'But after all, death runs in that family. What is she, after all? The child of an aberration, the child of a panic, the child of an old chap's pitiful sexuality. Conceived among lost hairpins and snapshots of doggies in a Notting Hill Gate flatlet.'
Poor Portia Quayne. With the naiveté of youth all she has ever known is the safe environment provided by her parents. Moving from one hotel to another on the Continent is a way of life and to ask her she would tell you it's because her parents like living that way. The truth is far from it. Her father is living in a sort of exile since being caught in an affair with a women from lesser means. Cast adrift to lie in the bed he made, so to speak. The speed with which the first Mrs Quayne sorts out the details leave me to wonder whether she was happy for the excuse to be out of things or had the stiffest upper lip known to a Brit...
'Mrs Quayne was quite as splendid as ever, she stopped Mr Quayne crying, then went straight down to the kitchen and made tea. Thomas, who slept on the same landing, woke to feel something abnormal - he opened his door, found the landing lights on, then saw his mother go past with a tray of tea, in her dressing gown, looking, he says, just like a hospital nurse. She gave Thomas a smile and did not say anything: it occurred to him that his father might be sick, but not that he had been committing adultery.'
When Portia is orphaned at sixteen she is sent to live at 2 Windsor Terrace with her half-brother, Thomas, and his wife, Anna. Eight years of marriage has failed to produce children but that really comes as no surprise as the atmosphere could not be more staid. Anna passes many evenings sipping drinks and sharing conversation with male friends while Thomas works in his study. Let's just say you could cut the apathy with a knife. Portia bonds with the housemaid, Matchett, who sits on the edge of her bed in the night sharing stories about the senior Mr Quayne during happier times.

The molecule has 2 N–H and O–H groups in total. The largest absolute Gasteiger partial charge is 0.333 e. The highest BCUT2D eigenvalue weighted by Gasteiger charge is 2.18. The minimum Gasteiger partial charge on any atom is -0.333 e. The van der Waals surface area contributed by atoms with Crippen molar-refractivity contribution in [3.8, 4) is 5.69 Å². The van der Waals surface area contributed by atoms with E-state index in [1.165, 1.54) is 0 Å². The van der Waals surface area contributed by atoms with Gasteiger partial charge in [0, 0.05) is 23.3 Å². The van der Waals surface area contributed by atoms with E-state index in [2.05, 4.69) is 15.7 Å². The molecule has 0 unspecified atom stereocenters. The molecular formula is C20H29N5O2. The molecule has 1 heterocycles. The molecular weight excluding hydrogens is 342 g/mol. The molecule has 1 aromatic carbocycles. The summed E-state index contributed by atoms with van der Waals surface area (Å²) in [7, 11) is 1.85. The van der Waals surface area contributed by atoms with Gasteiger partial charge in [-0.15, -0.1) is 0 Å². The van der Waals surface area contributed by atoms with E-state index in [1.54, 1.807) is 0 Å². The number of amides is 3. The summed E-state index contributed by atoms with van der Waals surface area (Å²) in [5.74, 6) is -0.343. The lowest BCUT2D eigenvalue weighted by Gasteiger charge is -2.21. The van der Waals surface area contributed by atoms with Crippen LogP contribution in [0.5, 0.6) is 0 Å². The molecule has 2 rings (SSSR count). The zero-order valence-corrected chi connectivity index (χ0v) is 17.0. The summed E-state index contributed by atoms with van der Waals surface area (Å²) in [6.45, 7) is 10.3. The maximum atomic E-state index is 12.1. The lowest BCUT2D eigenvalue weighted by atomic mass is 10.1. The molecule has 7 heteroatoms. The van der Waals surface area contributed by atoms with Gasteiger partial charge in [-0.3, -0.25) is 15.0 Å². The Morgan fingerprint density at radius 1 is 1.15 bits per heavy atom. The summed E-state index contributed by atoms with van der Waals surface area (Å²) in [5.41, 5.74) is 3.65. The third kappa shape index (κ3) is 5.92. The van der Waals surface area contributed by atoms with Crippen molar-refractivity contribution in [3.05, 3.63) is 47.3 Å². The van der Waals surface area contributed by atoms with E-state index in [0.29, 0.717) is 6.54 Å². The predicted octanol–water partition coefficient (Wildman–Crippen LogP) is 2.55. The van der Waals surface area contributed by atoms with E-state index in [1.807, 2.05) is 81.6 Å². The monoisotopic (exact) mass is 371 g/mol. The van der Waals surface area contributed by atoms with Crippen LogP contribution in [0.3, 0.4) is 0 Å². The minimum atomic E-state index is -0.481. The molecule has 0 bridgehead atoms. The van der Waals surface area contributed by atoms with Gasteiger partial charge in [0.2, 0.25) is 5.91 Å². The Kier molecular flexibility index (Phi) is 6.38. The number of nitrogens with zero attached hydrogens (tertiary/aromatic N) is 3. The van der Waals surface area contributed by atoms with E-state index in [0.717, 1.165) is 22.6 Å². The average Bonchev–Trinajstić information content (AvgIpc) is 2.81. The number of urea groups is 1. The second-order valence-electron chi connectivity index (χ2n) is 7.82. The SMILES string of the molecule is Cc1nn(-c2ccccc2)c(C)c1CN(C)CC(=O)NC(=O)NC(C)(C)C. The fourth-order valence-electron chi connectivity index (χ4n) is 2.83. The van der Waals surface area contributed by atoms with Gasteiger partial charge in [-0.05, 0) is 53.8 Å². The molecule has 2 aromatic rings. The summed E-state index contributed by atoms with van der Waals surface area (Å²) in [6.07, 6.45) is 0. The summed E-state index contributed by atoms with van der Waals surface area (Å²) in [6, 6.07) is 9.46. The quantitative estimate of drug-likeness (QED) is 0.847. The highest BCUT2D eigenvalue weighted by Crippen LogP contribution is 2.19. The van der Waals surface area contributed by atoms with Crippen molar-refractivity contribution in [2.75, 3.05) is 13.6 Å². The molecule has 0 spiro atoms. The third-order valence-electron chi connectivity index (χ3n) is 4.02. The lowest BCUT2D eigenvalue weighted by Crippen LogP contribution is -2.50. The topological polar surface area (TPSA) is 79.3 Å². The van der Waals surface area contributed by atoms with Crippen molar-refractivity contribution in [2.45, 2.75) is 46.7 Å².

Anna is a sort of 'Queen Bee' so the idea of another young woman simply glowing with the look of innocence landing in her sphere chafes a bit. Awareness blooms when Portia develops a relationship with Eddie, a narcissistic cad, who plays up to Portia's blush of first love only to report back to Anna. Unbeknownst to Portia, Anna has rooted out her diary to both live vicariously through her experiences and laugh at her ignorance. My copy of The Reader's Companion to the Twentieth Century Novel states that Eddie's character was 'based upon Goronwy Rees, with whom Bowen had fallen in love only to lose him to her fellow novelist, Rosamond Lehmann.' It must have been an accurate portrayal as were it not for E M Forster stepping in the situation very nearly became a lawsuit.
As ever, Elizabeth Bowen's writing is absolutely beyond sublime. I must admit there are times when the story becomes secondary to the writing...
'But London, these nights, has a provincial meanness bright lights only expose. After dark, she is like a governess gone to the bad, in a Woolworth tiara, tarted up all wrong. But a glamour she may have had lives on in exiles' imagination.'
I'm not one to quote passages for entertainment but lines such as that beg to be remembered and why I simply refuse to rush through one of her novels. A heartbreaking story of love, betrayal, disappointment, and leaving youthful innocence behind...but told in the most beautiful of ways.
'A Study in Green'